Feature detection algorithms in computed images

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Gurbuz, Ali Cafer
McClellan, James H.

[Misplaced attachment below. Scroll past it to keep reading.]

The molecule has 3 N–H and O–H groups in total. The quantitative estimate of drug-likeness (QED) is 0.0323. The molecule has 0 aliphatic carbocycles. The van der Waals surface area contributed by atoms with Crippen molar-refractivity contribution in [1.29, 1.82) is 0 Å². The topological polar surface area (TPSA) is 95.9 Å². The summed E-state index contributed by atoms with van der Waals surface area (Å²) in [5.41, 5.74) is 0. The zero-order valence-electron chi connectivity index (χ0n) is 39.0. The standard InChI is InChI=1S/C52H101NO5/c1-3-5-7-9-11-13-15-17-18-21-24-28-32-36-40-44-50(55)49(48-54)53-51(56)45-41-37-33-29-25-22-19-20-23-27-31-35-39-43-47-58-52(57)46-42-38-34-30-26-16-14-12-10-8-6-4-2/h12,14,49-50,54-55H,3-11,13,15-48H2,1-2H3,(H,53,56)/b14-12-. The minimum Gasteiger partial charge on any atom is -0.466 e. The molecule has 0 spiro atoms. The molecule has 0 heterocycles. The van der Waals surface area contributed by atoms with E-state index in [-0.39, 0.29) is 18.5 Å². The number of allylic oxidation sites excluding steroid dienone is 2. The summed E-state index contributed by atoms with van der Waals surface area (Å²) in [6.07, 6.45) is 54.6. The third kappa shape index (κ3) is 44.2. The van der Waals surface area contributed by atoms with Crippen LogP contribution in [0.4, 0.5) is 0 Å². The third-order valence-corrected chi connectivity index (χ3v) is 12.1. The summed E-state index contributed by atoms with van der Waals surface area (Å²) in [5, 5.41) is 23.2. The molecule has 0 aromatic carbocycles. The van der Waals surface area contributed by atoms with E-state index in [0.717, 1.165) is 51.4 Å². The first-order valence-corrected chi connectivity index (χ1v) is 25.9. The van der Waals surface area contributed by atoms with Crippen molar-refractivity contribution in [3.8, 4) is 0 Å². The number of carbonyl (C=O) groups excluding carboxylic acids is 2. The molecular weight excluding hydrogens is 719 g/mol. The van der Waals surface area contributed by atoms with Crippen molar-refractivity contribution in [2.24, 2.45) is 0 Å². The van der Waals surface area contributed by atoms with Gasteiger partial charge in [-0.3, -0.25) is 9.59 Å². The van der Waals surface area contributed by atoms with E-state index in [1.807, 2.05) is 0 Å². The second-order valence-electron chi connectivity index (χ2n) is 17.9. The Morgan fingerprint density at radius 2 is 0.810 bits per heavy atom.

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The problem of sensing a medium by several sensors and retrieving interesting features is a very general one. The basic framework of the problem is generally the same for applications from MRI, tomography, Radar SAR imaging to subsurface imaging, even though the data acquisition processes, sensing geometries and sensed properties are different. In this thesis we introduced a new perspective to the problem of remote sensing and information retrieval by studying the problem of subsurface imaging using GPR and seismic sensors. We have shown that if the sensed medium is sparse in some domain then it can be imaged using many fewer measurements than required by the standard methods. This leads to much lower data acquisition times and better images representing the medium. We have used the ideas from Compressive Sensing, which show that a small number of random measurements about a signal is sufficient to completely characterize it, if the signal is sparse or compressible in some domain. Although we have applied our ideas to the subsurface imaging problem, our results are general and can be extended to other remote sensing applications. A second objective in remote sensing is information retrieval which involves searching for important features in the computed image of the medium. In this thesis we focus on detecting buried structures like pipes, and tunnels in computed GPR or seismic images. The problem of finding these structures in high clutter and noise conditions, and finding them faster than the standard shape detecting methods like the Hough transform is analyzed. One of the most important contributions of this thesis is, where the sensing and the information retrieval stages are unified in a single framework using compressive sensing. Instead of taking lots of standard measurements to compute the image of the medium and search the necessary information in the computed image, a much smaller number of measurements as random projections are taken. The data acquisition and information retrieval stages are unified by using a data model dictionary that connects the information to the sensor data.
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